Willows

Salix spp. (over a dozen species in Missouri)
Family: 
Salicaceae (willows)
Description: 

Willows are deciduous shrubs and trees in the genus Salix.

Leaves are usually narrow and long (lance-shaped or linear), with a rounded base and pointed tip, often with teeth along the margin.

Wood is often brittle, weak and prone to breakage in ice and strong winds (many willows are fast-growing, water-loving species).

Twigs are famously slender, tough and flexible, hence the phrase "bend like a willow." Many willows can be grown from cuttings, by simply sticking a willow branch into the soil.

Male and female flowers develop in separate catkins on separate plants (each willow tree bears either male catkins, or female catkins, but not both). (Catkins are spikelike, often cylindrical, sometimes pendulous, rather tightly packed clusters of unisexual flowers.) Willow catkins are often hairy.

Fruits are capsules (often conical and brown or reddish) that develop in the female catkins; each capsule is filled with tiny seeds, often with hairs at the base.

Size: 
Varies with species. Many willows are shrubs; some grow into medium or large trees.
Habitat and conservation: 
Willows occur in North America and Eurasia. There are many species, varieties and hybrids. Willows are cultivated worldwide. Most Missouri willows are associated with wet or low-lying areas: floodplains, fens, streamsides, riverbanks, gravel bars, swamps, ditches and so on. Some, however, like the prairie willow, prefer drier, upland areas, hill prairies or open woods. Pussy willow and the (introduced) weeping willow are usually seen only in cultivation.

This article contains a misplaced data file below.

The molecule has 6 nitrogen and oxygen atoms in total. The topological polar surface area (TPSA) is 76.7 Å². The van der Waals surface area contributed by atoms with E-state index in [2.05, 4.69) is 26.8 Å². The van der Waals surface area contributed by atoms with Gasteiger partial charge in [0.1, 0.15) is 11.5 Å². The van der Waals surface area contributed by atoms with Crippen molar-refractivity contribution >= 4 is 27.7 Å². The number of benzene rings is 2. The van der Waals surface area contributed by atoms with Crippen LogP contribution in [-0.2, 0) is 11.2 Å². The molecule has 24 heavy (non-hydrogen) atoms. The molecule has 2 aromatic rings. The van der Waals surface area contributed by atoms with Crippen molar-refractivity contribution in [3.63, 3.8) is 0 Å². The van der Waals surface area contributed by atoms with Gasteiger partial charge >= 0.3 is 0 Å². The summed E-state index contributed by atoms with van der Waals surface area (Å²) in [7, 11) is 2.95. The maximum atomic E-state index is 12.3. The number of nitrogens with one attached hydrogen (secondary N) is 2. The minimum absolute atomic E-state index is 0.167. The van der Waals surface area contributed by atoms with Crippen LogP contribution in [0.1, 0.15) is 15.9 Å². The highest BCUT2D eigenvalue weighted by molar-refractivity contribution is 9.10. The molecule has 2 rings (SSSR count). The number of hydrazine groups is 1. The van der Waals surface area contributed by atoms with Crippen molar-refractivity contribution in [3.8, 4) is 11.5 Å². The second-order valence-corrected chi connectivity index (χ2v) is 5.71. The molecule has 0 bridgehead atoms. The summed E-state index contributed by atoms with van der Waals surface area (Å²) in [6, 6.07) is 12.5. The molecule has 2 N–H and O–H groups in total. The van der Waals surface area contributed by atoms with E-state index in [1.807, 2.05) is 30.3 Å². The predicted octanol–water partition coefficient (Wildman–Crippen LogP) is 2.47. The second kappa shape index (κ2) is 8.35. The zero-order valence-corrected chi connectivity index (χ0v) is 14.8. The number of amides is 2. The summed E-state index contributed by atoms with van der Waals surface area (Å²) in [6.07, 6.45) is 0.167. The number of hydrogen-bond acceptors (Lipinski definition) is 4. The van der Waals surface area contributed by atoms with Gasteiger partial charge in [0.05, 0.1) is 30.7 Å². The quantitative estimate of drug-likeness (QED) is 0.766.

Distribution in Missouri: 
Willows can be found statewide. The different species have different habitats and distributions.
Human connections: 
The basic ingredient of aspirin, salicin, originally came from willow bark. Some willows have usable lumber. Willows prevent erosion. Many willows have ornamental value, but their fast growth causes weak, brittle wood; some willows are prone to diseases, too, so do some research before planting.
Ecosystem connections: 
Willows play a huge role in bank stabilization and erosion prevention. Their thickets of shrubby growth provide cover and nesting habitat for innumerable species. Animals ranging from tiny insects to large deer eat the plants. Their roots, exposed in the water, provide shelter for aquatic animals.
Shortened URL
http://mdc.mo.gov/node/7201